Unprecedented summer heat sparks caribou, climate concerns for Bristol Bay Subsistence Council

At a Bristol Bay Regional Subsistence Advisory meeting, all members expressed concern for subsistence resources in the region following this year’s hot, dry summer.

Coast Guard’s VHF signal down for much of coastal Alaska

The outages are affecting Prince William Sound all the way down to Sitka and other Southeast communities.

Dunleavy administration to spend $600,000 on Outside law firm to help with union lawsuits

The state posted a request for proposals for a law firm that has experience arguing cases in front of the U.S. Supreme Court.

A barista ministry opens the only real coffee shop in Bethel

The purpose of opening the shop is to create something rare in Bethel: a place to sit and relax in a social setting that’s not work and not home, and where you’re not expected to drop money in the double digits, like at a restaurant, Pastor Adam London said.

As the Arctic climate warms, the growing season lengthens. Will rural Alaska become more agricultural?

As winter approaches, farmers and gardeners make plans for spring crops. Climate change effects on the growing season in Alaska means new opportunities and challenges for the future. Will residents, even in the arctic, be able to grow enough food for their winter use?
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Opponents of citizens initiative to boost oil taxes have formed a bipartisan coalition

The group, OneAlaska, does not appear to include any oil industry leaders, though several of its members work for companies or organizations with ties to the industry.

Citing executive order, Fort Wainwright evicts public employee union

In an emailed statement, Fort Wainwright officials said they’re evicting the union, “in accordance with Executive Order 13837, which prohibits government agencies from providing free or discounted office space to labor organizations.”

Legal expert: Previous Alaska Supreme Court decisions favor Recall Dunleavy argument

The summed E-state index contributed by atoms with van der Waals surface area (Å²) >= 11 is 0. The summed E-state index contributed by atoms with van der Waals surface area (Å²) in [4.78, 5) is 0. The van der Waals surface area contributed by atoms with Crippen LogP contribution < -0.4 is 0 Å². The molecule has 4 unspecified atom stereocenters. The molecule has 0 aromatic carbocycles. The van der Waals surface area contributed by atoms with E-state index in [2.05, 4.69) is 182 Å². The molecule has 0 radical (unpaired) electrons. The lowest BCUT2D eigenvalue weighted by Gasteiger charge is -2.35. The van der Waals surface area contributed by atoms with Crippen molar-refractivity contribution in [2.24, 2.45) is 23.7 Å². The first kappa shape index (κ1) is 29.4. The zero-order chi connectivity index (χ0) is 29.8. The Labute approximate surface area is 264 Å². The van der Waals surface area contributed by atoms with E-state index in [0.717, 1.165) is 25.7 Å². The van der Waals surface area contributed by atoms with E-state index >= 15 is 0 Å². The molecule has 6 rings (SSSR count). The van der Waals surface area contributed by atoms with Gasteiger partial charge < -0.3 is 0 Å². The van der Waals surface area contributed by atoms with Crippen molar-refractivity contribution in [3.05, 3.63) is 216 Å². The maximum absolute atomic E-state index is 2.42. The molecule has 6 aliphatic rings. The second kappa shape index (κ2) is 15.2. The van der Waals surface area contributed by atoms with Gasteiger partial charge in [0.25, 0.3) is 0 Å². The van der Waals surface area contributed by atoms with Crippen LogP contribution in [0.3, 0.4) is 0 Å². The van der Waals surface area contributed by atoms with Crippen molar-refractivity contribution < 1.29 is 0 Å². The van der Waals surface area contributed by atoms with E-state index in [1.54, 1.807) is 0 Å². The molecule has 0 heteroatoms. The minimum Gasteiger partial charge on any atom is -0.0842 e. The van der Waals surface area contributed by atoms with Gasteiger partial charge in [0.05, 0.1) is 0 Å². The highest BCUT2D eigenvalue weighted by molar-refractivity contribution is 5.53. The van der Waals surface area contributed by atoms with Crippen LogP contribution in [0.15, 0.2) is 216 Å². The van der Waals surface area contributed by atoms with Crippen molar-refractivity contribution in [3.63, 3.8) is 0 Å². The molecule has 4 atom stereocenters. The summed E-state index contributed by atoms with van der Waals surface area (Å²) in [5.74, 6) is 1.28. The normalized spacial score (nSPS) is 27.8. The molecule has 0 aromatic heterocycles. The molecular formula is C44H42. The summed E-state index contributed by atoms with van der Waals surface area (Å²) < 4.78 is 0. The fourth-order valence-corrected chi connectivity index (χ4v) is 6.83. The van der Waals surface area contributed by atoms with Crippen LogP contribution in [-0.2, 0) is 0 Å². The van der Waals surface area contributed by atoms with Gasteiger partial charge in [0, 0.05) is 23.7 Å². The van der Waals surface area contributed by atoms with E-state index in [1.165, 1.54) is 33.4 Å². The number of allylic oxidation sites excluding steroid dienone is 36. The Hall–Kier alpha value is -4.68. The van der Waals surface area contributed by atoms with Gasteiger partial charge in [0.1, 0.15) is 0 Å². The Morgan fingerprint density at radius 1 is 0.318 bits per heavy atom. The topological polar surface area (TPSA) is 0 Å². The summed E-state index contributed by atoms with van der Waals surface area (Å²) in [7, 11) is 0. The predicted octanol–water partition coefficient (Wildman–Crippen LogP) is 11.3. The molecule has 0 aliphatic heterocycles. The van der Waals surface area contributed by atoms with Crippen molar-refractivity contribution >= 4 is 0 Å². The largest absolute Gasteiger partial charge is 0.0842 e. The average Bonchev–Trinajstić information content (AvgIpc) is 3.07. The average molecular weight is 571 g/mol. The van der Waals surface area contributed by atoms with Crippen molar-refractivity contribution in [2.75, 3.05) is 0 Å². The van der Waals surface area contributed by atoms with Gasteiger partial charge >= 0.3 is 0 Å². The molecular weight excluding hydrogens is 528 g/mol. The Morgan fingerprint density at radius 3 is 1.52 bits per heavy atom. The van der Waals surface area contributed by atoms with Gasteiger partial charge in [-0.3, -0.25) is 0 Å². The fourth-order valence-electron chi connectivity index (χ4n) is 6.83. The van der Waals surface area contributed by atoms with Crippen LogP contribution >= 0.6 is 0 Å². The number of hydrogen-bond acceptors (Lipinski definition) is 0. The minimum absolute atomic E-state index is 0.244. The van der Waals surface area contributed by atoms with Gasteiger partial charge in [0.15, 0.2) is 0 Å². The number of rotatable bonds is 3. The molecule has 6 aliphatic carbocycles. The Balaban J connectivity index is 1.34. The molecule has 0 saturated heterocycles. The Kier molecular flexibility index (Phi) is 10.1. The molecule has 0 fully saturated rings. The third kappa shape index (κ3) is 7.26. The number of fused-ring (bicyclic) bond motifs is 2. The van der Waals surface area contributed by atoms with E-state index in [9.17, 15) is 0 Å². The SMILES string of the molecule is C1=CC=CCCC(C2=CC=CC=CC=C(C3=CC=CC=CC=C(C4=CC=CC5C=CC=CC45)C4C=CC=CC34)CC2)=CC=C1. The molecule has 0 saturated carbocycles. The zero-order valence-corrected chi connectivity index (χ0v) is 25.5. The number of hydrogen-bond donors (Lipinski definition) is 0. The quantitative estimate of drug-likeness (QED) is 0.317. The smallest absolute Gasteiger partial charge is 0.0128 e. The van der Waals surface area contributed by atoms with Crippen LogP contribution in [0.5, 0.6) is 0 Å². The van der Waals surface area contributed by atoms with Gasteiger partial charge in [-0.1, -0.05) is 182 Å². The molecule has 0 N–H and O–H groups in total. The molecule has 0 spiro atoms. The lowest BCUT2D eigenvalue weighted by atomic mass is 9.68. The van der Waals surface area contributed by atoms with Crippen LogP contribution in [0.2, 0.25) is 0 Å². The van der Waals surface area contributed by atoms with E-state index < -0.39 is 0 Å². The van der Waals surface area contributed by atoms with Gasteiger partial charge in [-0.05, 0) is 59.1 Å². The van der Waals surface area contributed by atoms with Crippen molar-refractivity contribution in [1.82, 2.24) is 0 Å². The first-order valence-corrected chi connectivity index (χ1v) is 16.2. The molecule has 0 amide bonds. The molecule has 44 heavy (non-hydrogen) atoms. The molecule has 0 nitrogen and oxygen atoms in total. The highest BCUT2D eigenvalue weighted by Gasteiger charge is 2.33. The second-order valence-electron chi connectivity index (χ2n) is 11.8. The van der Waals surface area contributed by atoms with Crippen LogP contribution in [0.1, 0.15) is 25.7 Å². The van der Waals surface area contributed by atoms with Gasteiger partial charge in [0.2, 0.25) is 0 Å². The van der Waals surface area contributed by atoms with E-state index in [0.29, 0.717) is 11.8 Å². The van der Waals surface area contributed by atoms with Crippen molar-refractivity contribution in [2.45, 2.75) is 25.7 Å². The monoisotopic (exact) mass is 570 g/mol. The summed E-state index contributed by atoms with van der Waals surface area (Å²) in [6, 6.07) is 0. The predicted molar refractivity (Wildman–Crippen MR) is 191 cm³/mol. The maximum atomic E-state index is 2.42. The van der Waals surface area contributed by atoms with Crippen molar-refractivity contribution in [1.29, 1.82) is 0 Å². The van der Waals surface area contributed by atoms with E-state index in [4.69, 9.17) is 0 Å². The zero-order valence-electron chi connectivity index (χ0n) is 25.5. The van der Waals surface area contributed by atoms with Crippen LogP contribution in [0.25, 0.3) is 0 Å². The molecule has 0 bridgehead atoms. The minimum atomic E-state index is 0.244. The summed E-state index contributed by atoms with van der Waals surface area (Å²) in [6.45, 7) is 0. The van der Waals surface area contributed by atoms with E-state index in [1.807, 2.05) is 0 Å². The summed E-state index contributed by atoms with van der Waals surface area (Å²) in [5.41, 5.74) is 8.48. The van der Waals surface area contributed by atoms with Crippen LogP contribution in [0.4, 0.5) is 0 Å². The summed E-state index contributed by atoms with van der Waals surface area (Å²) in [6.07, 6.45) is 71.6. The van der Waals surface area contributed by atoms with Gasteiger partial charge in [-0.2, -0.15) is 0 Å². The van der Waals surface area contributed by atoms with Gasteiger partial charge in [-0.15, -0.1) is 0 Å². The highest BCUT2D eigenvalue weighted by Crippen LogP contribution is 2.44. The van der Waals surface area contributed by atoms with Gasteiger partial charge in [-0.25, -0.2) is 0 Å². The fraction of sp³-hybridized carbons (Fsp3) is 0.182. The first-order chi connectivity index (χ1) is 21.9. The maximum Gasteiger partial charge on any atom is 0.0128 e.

A crowd in Anchorage's Cuddy Park to sign a petition to recall Gov. Mike Dunleavy (Photo: Zachariah Hughes - Alaska Public...

To reduce staff turnover, Wrangell hospital takes home-grown hiring approach

The idea is to reduce staff turnover in the Southeast hospital by empowering — and ultimately hiring — people with roots in the community.

US Dept. of Transportation awards $25M for Port of Alaska upgrades

The money will help pay for upgrades to the petroleum and cement terminal in the first phase of the project.

Alaska News Nightly: Wednesday, Nov. 6, 2019

The legal peculiarities of Alaska law on recall elections, as the effort to unseat the governor lands in court. Also: Fairbanks militia leader Schaeffer Cox has been re-sentenced after a successful appeal.

Petersburg’s connection to main power source down to backup cables

Fixing the underwater line could cost millions of dollars — but if it fails, the community may be forced to turn to expensive diesel power.

EPA fines Silver Bay Seafoods over seafloor waste pile

The Sitka seafood processor reportedly allowed its waste pile on the seafloor to balloon to more than double the size allowed by its permit.

Research shows studded tires cost the state millions of dollars in road maintenance every year

A new report finds that over the next 20 years, the road maintenance related to studded tire use will cost the state way more than what it takes in from fees drivers pay to use them.

After the Unalaska plane crash upended their swim meet, locals volunteered and the high school team swam anyway

When Unalaska swimmers were unable to compete against Cordova as planned, classmates and other community members stepped up to the blocks instead.

Alaska militia leader Schaeffer Cox’s murder conspiracy sentence cut by 10 years

A judge has reduced Fairbanks militia leader Schaeffer Cox’s sentence after part of his conviction in a murder conspiracy was thrown out on appeal.

Haines doctors oppose local mine development, cite health risks

Citing a locally commissioned report, Haines doctors said that an influx of mine workers could burden the health system.

Alaska News Nightly: Tuesday, Nov. 5, 2019

With criticism for the attorney general, the fight to recall Governor Dunleavy heads to court. Also: The Alaska State Troopers graduate a new class of drug dogs, and one already has a big bust. And a tribute to Richard Nelson, the anthropologist, writer and host of “Encounters," who passed away Monday.

Study examines possibilities for locally controlled Northern Lynn Canal ferry service

While the study focuses on governance and management of a local ferry authority, there are numerous other questions about how to create a ferry service. For example, where would they get the ships?

Building a boat with Tongass timber, woodworker finds local lumber hard to come by

It can be surprisingly difficult for people living in and around the country’s largest national forest to get access to local timber.